Friday, 10 May 2013

In appreciation of burdens

Arriving at Bournemouth hospital (year 2000) in the small hours of the morning with my sick body writhing in pain I found myself wheeled into an old people's ward; all others were full! It was a veritable farmyard experience with grunts, snores, shrieks and other unmentionable noises leaving the air smelling like a plowed turnip field. I wanted out, I did not belong. I pulled the covers over my head and hummed.

Day however brought about a new perspective. Nurses speaking tenderly to the old lady in pain, laughing and joking with the wards chatterbox, or sheltering the embarrassed with an NHS no nonsense bed bath. Relatives arrived in the afternoon pleased to touch the wrinkled hand, kissing the fevered brow, bringing gifts new and familiar to brighten each small world. What struck me most was the delight most staff and visitors shared in carrying a loved one’s burden.

The legislative fight for voluntary euthanasia is without doubt complex and needing great wisdom from the many involved, particularly the doctors and nurses, clergy, politicians etc. with life and death legal decisions to make. We must pray with great compassion for all those who suffer and for those seeking to address the complexities of this important issue.

I wanted to simply address the common mantra, "I don't want to be burden to anyone" to those of us who are believers.  I would like to ask, “when did being a burden” become something to be avoided. Babies arrive burdensome. In fact it takes a Transit van or garage to store baby burden equipment. Mothers bodies are not their own, fathers learn the happy art of nappy changing, and sound sleep becomes a distant memory as Zombie-like adults are consumed with their precious little burdens.

Interesting to reflect that God became a burden, a baby in need as any other human child. Even in his hour of greatest need at Calvary where we read of his betrayal and abandonment from his Father and his disciples we glimpse burden carriers. His mother, with a few of his closest, cried, cared and took his bruised and bloodied body. They then washed, wrapped and laid it carefully to rest in the tomb. Jesus became a burden as well as a burden carrier. It was Jesus who encouraged his disciples to take up their cross daily and it is Paul who writes, “carry one another's burdens and in this way you fulfill the law of Christ” (Gal 6:2).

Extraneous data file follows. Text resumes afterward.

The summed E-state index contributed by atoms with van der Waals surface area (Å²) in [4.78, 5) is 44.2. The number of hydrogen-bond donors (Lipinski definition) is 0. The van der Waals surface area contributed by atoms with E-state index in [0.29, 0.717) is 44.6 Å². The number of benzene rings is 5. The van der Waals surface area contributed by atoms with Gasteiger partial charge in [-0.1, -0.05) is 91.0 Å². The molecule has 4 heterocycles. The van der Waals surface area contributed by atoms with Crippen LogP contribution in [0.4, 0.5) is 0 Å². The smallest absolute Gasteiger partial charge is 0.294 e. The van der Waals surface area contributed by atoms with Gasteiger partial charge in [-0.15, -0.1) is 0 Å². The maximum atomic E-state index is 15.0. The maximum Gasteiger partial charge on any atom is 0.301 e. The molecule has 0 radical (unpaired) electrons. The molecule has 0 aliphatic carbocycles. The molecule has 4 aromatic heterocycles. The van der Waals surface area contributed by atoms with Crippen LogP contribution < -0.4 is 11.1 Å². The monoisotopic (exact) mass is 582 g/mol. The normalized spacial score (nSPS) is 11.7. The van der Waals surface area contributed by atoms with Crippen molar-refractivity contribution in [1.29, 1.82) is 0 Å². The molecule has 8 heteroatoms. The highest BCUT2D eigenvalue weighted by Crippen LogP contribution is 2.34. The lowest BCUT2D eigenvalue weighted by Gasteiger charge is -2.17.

I wonder in our modern world that places happiness as almost a human right and the ultimate goal of human existence, if suffering, sickness and even death need to be legally sanitized and brushed under an easily available and presentable NHS bed sheet! We all desire a good death, as free from pain as possible, and as far removed from public view, embarrassment and avoiding all those costly care and drugs (particularly if we are beneficiaries of the relatives will). But is it biblical and should we not embrace the burdens God gives each one of us with faith?

Let me finish by talking of a dear friend of mine. A church leader married for over 50 years who has for the past 4 years held his beloveds hand as she has battled with Alzheimer’s. He has never once in my hearing complained and watching his pure delight in caring for his wife in her confusion and distress I am reminded of the 16th century Bishop who said "Marriage has less beauty but more safety, it is full of sorrows and full of joys. It lies under more burdens but is supported by all the strengths of love and those burdens are delightful!"

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